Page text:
Backers of a sale of the state's largest utility company, Puget Energy, offered Wednesday to sweeten the proposed deal for consumers by taking $100 million off any potential rate increases over the next 10 years.

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Backers of a sale of the state’s largest utility company offered Wednesday to sweeten the proposed deal for consumers by taking $100 million off any potential rate increases during the next 10 years.

The international consortium of investors bent on acquiring the parent of Puget Sound Energy also committed to forgo collecting dividends from the company if the utility’s earnings drop to a level that threatens its credit rating.

The concessions came in reaction to criticism by a state consumer advocate and the staff of the state utilities commission, which last month called the $7.8 billion purchase, led by Australian investment bank Macquarie, too risky for ratepayers.

The critics said the highly leveraged takeover would saddle the Bellevue-based utility with excessive debt, making it more expensive to run and potentially resulting in costlier electricity and gas for Washington consumers.

“We think that we’ve not only been responsive to what they’re asking, we went above and beyond,” said Puget Energy Chief Financial Officer Eric Markell in an interview.

The utility and the investor group offered to give up $8.8 million a year in earnings to help reduce customers’ bills.

They also proposed passing along to ratepayers the $1.2 million a year the utility will save by not operating as a public company.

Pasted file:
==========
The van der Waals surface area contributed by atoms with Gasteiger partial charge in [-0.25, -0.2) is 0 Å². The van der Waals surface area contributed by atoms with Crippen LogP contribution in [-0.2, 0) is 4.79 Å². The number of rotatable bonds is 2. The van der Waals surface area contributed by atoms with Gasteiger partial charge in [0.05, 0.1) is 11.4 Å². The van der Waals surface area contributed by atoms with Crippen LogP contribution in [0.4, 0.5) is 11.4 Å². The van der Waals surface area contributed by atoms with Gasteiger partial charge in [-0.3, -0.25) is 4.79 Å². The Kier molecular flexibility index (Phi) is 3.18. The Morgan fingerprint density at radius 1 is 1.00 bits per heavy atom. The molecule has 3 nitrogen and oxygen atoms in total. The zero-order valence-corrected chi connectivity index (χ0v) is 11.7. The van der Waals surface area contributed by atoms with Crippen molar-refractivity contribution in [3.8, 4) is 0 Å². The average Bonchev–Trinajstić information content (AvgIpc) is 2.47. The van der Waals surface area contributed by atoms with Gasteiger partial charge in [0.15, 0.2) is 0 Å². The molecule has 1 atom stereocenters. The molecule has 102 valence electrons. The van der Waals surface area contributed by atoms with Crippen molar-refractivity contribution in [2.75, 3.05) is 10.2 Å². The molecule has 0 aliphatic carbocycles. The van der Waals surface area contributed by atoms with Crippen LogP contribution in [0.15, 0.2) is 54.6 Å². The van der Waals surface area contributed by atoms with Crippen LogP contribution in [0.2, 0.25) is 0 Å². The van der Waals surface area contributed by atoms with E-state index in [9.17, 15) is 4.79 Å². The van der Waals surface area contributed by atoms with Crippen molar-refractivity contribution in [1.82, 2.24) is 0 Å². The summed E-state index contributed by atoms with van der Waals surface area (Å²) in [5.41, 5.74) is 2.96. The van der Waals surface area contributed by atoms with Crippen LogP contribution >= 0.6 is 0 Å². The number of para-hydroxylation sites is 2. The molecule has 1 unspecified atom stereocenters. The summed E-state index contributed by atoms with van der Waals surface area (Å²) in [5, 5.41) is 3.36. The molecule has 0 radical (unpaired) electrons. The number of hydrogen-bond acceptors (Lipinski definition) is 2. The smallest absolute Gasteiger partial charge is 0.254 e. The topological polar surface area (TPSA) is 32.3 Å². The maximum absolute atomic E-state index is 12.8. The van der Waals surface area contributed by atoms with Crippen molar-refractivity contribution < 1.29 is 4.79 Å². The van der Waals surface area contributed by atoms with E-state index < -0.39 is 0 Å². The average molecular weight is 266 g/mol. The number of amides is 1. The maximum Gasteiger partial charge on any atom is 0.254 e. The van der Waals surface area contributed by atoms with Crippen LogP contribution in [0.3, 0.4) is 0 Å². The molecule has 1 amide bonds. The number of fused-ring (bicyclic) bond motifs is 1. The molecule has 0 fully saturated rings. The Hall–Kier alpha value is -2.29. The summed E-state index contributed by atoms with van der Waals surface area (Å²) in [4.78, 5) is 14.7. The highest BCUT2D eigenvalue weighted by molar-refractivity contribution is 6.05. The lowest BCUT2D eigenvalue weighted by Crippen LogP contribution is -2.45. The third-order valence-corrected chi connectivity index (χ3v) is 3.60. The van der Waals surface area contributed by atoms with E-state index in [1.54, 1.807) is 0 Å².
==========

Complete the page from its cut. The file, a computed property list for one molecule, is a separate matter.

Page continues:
Additionally, the utility promises to ramp up alternative energy investments, with the goal of becoming carbon neutral by 2050.

The investors also disputed an assertion by the state Attorney General’s Public Counsel office that the acquisition would increase the utility’s indebtedness by 50 percent.

Macquarie’s filing Wednesday said the company’s consolidated debt would only increase by $1.05 billion, or 34 percent.

“We’re quite comfortable that the business has the financial capability to service that debt and provide for the other needs of the business,” said Andrew Chapman, managing director of Macquarie Capital Funds.

Critics were also concerned that taking the company private would eliminate the reporting requirements it currently must meet as a publicly traded firm. The utility said it was committed to filing the same reports after the takeover.

Public Counsel chief Simon ffitch said his office hadn’t yet reviewed Wednesday’s submission. He said a news release from the proponents “does add a few things, which will need to be studied.”

“We’ll have to evaluate them to see whether they really are the type of thing that can offset or mitigate the risks that have been identified,” ffitch said.

The WUTC staff, which in June said it couldn’t envision any changes that would make the takeover proposal acceptable, declined to comment until it has reviewed the documents.

Puget shareholders in April overwhelmingly approved the deal, which would pay them $30 a share, a 25 percent premium over the previous value of their stock.

Puget serves more than 1 million electric customers and 735,000 natural-gas customers, mainly in Western Washington.

It argues that as a private company, with owners focused on long-term results, it will be easier to raise money for its massive investment needs.

But the WUTC has the last word, which it will give at the end of a lengthy examination that includes additional testimony from parties such as Industrial Customers of Northwest Utilities, which represents large firms such as Microsoft and Boeing.

For the deal to be approved, the commission must establish that Washington residents won’t be harmed by it.

The investors asked for a decision by Sept. 2, but the commission doesn’t have to abide by that deadline.

Ángel González: 206-515-5644 or agonzalez@seattletimes.com